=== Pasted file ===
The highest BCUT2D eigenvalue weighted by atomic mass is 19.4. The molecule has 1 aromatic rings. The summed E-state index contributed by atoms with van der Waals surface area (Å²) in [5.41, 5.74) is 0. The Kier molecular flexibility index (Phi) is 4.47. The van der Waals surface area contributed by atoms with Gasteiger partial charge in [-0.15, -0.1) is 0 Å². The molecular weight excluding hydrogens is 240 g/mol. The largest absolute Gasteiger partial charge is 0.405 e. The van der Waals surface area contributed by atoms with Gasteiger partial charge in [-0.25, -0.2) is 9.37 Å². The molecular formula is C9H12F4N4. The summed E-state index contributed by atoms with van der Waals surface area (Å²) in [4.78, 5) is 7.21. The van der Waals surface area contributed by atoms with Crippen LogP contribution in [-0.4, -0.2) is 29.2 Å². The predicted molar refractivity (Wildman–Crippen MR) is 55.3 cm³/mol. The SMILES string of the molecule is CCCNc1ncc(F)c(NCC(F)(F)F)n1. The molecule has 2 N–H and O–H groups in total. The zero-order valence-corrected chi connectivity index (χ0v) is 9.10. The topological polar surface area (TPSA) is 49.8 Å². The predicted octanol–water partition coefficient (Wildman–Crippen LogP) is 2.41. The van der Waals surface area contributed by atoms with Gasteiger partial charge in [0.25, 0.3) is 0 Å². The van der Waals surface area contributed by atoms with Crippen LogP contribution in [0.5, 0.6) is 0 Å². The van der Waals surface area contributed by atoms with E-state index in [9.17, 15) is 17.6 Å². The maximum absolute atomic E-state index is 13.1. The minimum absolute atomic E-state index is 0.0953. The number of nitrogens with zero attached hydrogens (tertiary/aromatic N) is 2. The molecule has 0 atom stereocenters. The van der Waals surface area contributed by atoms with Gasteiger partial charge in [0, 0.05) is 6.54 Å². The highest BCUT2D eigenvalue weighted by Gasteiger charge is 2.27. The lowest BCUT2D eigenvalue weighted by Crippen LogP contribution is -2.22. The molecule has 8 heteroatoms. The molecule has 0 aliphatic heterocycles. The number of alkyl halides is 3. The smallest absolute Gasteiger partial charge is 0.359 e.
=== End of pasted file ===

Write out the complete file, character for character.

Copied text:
The highest BCUT2D eigenvalue weighted by atomic mass is 19.4. The molecule has 1 aromatic rings. The summed E-state index contributed by atoms with van der Waals surface area (Å²) in [5.41, 5.74) is 0. The Kier molecular flexibility index (Phi) is 4.47. The van der Waals surface area contributed by atoms with Gasteiger partial charge in [-0.15, -0.1) is 0 Å². The molecular weight excluding hydrogens is 240 g/mol. The largest absolute Gasteiger partial charge is 0.405 e. The van der Waals surface area contributed by atoms with Gasteiger partial charge in [-0.25, -0.2) is 9.37 Å². The molecular formula is C9H12F4N4. The summed E-state index contributed by atoms with van der Waals surface area (Å²) in [4.78, 5) is 7.21. The van der Waals surface area contributed by atoms with Crippen LogP contribution in [-0.4, -0.2) is 29.2 Å². The predicted molar refractivity (Wildman–Crippen MR) is 55.3 cm³/mol. The SMILES string of the molecule is CCCNc1ncc(F)c(NCC(F)(F)F)n1. The molecule has 2 N–H and O–H groups in total. The zero-order valence-corrected chi connectivity index (χ0v) is 9.10. The topological polar surface area (TPSA) is 49.8 Å². The predicted octanol–water partition coefficient (Wildman–Crippen LogP) is 2.41. The van der Waals surface area contributed by atoms with Gasteiger partial charge in [0.25, 0.3) is 0 Å². The van der Waals surface area contributed by atoms with Crippen LogP contribution in [0.5, 0.6) is 0 Å². The van der Waals surface area contributed by atoms with E-state index in [9.17, 15) is 17.6 Å². The maximum absolute atomic E-state index is 13.1. The minimum absolute atomic E-state index is 0.0953. The number of nitrogens with zero attached hydrogens (tertiary/aromatic N) is 2. The molecule has 0 atom stereocenters. The van der Waals surface area contributed by atoms with Gasteiger partial charge in [0, 0.05) is 6.54 Å². The highest BCUT2D eigenvalue weighted by Gasteiger charge is 2.27. The lowest BCUT2D eigenvalue weighted by Crippen LogP contribution is -2.22. The molecule has 8 heteroatoms. The molecule has 0 aliphatic heterocycles. The number of alkyl halides is 3. The smallest absolute Gasteiger partial charge is 0.359 e.